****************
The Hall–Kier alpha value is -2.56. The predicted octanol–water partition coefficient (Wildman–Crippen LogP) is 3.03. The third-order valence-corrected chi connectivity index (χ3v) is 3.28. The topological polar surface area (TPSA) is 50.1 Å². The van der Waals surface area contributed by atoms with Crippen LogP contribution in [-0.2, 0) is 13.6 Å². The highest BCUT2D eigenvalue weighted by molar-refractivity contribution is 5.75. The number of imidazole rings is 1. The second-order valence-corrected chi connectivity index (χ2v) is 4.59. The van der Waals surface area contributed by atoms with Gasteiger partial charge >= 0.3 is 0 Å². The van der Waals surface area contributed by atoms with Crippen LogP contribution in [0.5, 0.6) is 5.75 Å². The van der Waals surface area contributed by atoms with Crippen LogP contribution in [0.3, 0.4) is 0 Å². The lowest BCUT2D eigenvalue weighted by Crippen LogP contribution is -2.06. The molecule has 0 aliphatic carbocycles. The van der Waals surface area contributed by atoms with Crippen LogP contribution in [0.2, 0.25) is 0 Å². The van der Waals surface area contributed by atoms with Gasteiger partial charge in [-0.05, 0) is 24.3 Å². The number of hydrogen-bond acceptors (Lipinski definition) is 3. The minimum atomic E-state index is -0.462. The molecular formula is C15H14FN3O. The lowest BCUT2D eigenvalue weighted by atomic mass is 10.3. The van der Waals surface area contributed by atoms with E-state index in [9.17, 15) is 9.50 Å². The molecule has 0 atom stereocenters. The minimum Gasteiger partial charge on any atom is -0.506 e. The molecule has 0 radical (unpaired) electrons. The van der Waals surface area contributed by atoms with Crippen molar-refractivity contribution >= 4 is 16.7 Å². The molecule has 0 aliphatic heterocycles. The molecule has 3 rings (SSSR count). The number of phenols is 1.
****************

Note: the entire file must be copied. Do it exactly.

The Hall–Kier alpha value is -2.56. The predicted octanol–water partition coefficient (Wildman–Crippen LogP) is 3.03. The third-order valence-corrected chi connectivity index (χ3v) is 3.28. The topological polar surface area (TPSA) is 50.1 Å². The van der Waals surface area contributed by atoms with Crippen LogP contribution in [-0.2, 0) is 13.6 Å². The highest BCUT2D eigenvalue weighted by molar-refractivity contribution is 5.75. The number of imidazole rings is 1. The second-order valence-corrected chi connectivity index (χ2v) is 4.59. The van der Waals surface area contributed by atoms with Gasteiger partial charge >= 0.3 is 0 Å². The van der Waals surface area contributed by atoms with Crippen LogP contribution in [0.5, 0.6) is 5.75 Å². The van der Waals surface area contributed by atoms with Crippen LogP contribution in [0.3, 0.4) is 0 Å². The lowest BCUT2D eigenvalue weighted by Crippen LogP contribution is -2.06. The molecule has 0 aliphatic carbocycles. The van der Waals surface area contributed by atoms with Crippen LogP contribution in [0.2, 0.25) is 0 Å². The van der Waals surface area contributed by atoms with Gasteiger partial charge in [-0.05, 0) is 24.3 Å². The number of hydrogen-bond acceptors (Lipinski definition) is 3. The minimum atomic E-state index is -0.462. The molecular formula is C15H14FN3O. The lowest BCUT2D eigenvalue weighted by atomic mass is 10.3. The van der Waals surface area contributed by atoms with E-state index in [9.17, 15) is 9.50 Å². The molecule has 0 atom stereocenters. The minimum Gasteiger partial charge on any atom is -0.506 e. The molecule has 0 radical (unpaired) electrons. The van der Waals surface area contributed by atoms with Crippen molar-refractivity contribution >= 4 is 16.7 Å². The molecule has 0 aliphatic heterocycles. The molecule has 3 rings (SSSR count). The number of phenols is 1.